Mary marries this cute young guy that she loves, but no one else likes him and he ends up being kind of a playboy and a gambler. They have a son (the future James VI of Scotland and James I of England). The Scottish nobles plot to kill him (probably without Mary's consent) and do, then the main conspirator kidnaps Mary when she is moving from one castle to another (possibly with her consent), "ravishes" her, and forces her to marry him. Pretty much no one likes this. Mary gets a bad reputation with her people and the nobles, and ends up fleeing to England at the age of 25 for Elizabeth's help (which she promised to give). Instead, Elizabeth puts Mary in jail for the next 17 years before executing her on a trumped up treason charge.
And I know this has gone on for way longer than anyone is probably interested in, but let me give you a taste of the execution from Fraser's book: "The time had come for Jane Kennedy to bind the queen's eyes with the white cloth embroidered in gold which Mary had herself chosen for the purpose the night before. Jane Kennedy first kissed the cloth and then wrapped it gently round her mistress's eyes, and over her head so that her hair was covered as by a white turban and only the neck left completely bare... The queen without even now the faintest sign of fear, knelt down once more on the cushion in front of the block. She recited aloud in Latin the Psalm 'In you Lord is my trust, let me never be confounded' and then feeling for the block, she laid her head down upon it, placing her chin carefully with both her hands, so that if one of the executioners had not moved them back they two would have lain in the direct line of the axe. The queen stretched out her arms and legs and cried 'Into your hands O Lord I commend my spirit' three or four times. When the queen was laying there quite motionless, [the executioner's] assistant put his hand on her body to steady it for the blow. Even so, the first blow, as it fell, missed the neck and cut into the back of the head. The queen's lips moved, and her servants thought they heard the whispered words: 'Sweet Jesus." The second blow severed the neck, all but the smallest sinew and this was severed by using the axe as a saw."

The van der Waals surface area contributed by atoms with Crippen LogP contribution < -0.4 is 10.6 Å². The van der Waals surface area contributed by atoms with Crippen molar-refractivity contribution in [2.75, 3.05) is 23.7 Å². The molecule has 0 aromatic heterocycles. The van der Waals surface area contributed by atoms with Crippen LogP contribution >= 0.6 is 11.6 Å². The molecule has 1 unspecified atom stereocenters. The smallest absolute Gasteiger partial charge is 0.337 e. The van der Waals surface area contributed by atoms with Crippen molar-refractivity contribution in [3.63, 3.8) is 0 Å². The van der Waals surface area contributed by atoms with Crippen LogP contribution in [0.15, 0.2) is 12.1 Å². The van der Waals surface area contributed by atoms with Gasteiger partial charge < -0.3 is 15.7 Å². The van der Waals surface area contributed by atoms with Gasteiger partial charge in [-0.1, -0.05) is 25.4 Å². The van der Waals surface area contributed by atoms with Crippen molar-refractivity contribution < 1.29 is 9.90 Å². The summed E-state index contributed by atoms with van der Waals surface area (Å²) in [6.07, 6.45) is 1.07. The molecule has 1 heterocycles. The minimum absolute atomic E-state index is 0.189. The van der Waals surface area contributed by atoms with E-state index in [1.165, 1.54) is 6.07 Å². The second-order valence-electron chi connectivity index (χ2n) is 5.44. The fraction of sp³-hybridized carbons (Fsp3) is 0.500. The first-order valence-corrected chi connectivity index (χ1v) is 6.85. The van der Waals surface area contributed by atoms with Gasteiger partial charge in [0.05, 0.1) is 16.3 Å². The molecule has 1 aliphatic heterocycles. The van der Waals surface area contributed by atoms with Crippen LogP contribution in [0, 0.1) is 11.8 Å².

Very exciting, folks. It makes me really want to see the movie from the 1970s with Vanessa Redgrave. Plus Glenda Jackson as Elizabeth? Awesome.
Saturday, November 05, 2005
Friday, November 04, 2005
Thursday, November 03, 2005
Wednesday, November 02, 2005
In fact, now that I think of it, I probably shouldn't have put one of the offensive sweat-pics up here as I will now no longer be able to look at Spacebeer until the picture has moved off the page (even that picture of the toilet paper from yesterday puts that irritating bear-butt-wipe jingle in my head instantly). I'll have to be tough. I hope you all appreciate the sacrifice.
Tuesday, November 01, 2005
Sample lyrics include: "Hey little fella gotta change your touch / What you thought was enough might be too much," and "A deeper clean you can get behind"